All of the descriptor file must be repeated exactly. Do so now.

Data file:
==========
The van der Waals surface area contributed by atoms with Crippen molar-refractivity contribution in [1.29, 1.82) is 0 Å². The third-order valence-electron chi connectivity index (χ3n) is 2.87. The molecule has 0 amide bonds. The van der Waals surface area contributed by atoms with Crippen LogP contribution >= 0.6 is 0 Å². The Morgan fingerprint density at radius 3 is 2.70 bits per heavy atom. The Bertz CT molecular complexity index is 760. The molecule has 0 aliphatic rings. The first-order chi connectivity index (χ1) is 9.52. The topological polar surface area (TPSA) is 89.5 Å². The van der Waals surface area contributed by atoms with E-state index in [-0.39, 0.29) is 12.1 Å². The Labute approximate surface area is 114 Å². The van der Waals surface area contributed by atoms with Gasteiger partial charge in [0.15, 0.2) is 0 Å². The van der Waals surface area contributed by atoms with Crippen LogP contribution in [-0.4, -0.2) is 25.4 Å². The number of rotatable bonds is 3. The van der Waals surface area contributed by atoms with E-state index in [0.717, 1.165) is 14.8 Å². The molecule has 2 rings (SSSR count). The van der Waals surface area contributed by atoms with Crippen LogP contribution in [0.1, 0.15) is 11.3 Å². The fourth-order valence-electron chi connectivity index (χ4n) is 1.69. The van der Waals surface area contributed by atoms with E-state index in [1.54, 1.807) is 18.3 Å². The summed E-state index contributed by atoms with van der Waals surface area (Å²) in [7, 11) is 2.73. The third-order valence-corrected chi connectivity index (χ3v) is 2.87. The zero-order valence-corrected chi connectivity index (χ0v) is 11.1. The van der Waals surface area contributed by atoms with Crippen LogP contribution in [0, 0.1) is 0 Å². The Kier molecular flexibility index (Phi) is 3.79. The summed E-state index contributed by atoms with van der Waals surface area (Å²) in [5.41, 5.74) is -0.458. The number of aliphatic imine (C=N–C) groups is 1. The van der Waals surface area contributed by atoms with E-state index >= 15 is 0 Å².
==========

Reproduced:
The van der Waals surface area contributed by atoms with Crippen molar-refractivity contribution in [1.29, 1.82) is 0 Å². The third-order valence-electron chi connectivity index (χ3n) is 2.87. The molecule has 0 amide bonds. The van der Waals surface area contributed by atoms with Crippen LogP contribution >= 0.6 is 0 Å². The Morgan fingerprint density at radius 3 is 2.70 bits per heavy atom. The Bertz CT molecular complexity index is 760. The molecule has 0 aliphatic rings. The first-order chi connectivity index (χ1) is 9.52. The topological polar surface area (TPSA) is 89.5 Å². The van der Waals surface area contributed by atoms with E-state index in [-0.39, 0.29) is 12.1 Å². The Labute approximate surface area is 114 Å². The van der Waals surface area contributed by atoms with Gasteiger partial charge in [0.15, 0.2) is 0 Å². The van der Waals surface area contributed by atoms with Crippen LogP contribution in [-0.4, -0.2) is 25.4 Å². The number of rotatable bonds is 3. The van der Waals surface area contributed by atoms with E-state index in [0.717, 1.165) is 14.8 Å². The molecule has 2 rings (SSSR count). The van der Waals surface area contributed by atoms with Crippen LogP contribution in [0.1, 0.15) is 11.3 Å². The fourth-order valence-electron chi connectivity index (χ4n) is 1.69. The van der Waals surface area contributed by atoms with E-state index in [1.54, 1.807) is 18.3 Å². The summed E-state index contributed by atoms with van der Waals surface area (Å²) in [7, 11) is 2.73. The third-order valence-corrected chi connectivity index (χ3v) is 2.87. The zero-order valence-corrected chi connectivity index (χ0v) is 11.1. The van der Waals surface area contributed by atoms with Crippen LogP contribution in [0, 0.1) is 0 Å². The Kier molecular flexibility index (Phi) is 3.79. The summed E-state index contributed by atoms with van der Waals surface area (Å²) in [5.41, 5.74) is -0.458. The number of aliphatic imine (C=N–C) groups is 1. The van der Waals surface area contributed by atoms with E-state index >= 15 is 0 Å².